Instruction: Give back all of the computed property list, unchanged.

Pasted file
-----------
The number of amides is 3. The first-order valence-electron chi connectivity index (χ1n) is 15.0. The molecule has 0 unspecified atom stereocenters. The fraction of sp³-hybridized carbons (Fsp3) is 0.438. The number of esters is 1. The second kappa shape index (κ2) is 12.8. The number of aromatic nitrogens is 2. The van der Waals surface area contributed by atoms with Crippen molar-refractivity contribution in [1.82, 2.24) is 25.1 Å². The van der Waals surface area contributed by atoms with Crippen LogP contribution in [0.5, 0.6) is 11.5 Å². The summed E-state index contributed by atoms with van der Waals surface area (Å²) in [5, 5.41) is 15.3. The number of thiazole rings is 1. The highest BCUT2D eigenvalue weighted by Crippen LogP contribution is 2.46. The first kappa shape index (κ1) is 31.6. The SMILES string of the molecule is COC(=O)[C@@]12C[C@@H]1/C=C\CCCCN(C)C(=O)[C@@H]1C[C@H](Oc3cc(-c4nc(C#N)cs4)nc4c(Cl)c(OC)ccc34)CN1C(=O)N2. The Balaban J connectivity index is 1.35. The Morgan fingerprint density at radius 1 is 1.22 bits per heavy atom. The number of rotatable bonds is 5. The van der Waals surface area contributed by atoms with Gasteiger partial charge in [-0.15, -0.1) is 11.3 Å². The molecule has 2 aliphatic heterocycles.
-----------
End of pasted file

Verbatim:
The number of amides is 3. The first-order valence-electron chi connectivity index (χ1n) is 15.0. The molecule has 0 unspecified atom stereocenters. The fraction of sp³-hybridized carbons (Fsp3) is 0.438. The number of esters is 1. The second kappa shape index (κ2) is 12.8. The number of aromatic nitrogens is 2. The van der Waals surface area contributed by atoms with Crippen molar-refractivity contribution in [1.82, 2.24) is 25.1 Å². The van der Waals surface area contributed by atoms with Crippen LogP contribution in [0.5, 0.6) is 11.5 Å². The summed E-state index contributed by atoms with van der Waals surface area (Å²) in [5, 5.41) is 15.3. The number of thiazole rings is 1. The highest BCUT2D eigenvalue weighted by Crippen LogP contribution is 2.46. The first kappa shape index (κ1) is 31.6. The SMILES string of the molecule is COC(=O)[C@@]12C[C@@H]1/C=C\CCCCN(C)C(=O)[C@@H]1C[C@H](Oc3cc(-c4nc(C#N)cs4)nc4c(Cl)c(OC)ccc34)CN1C(=O)N2. The Balaban J connectivity index is 1.35. The Morgan fingerprint density at radius 1 is 1.22 bits per heavy atom. The number of rotatable bonds is 5. The van der Waals surface area contributed by atoms with Gasteiger partial charge in [-0.15, -0.1) is 11.3 Å². The molecule has 2 aliphatic heterocycles.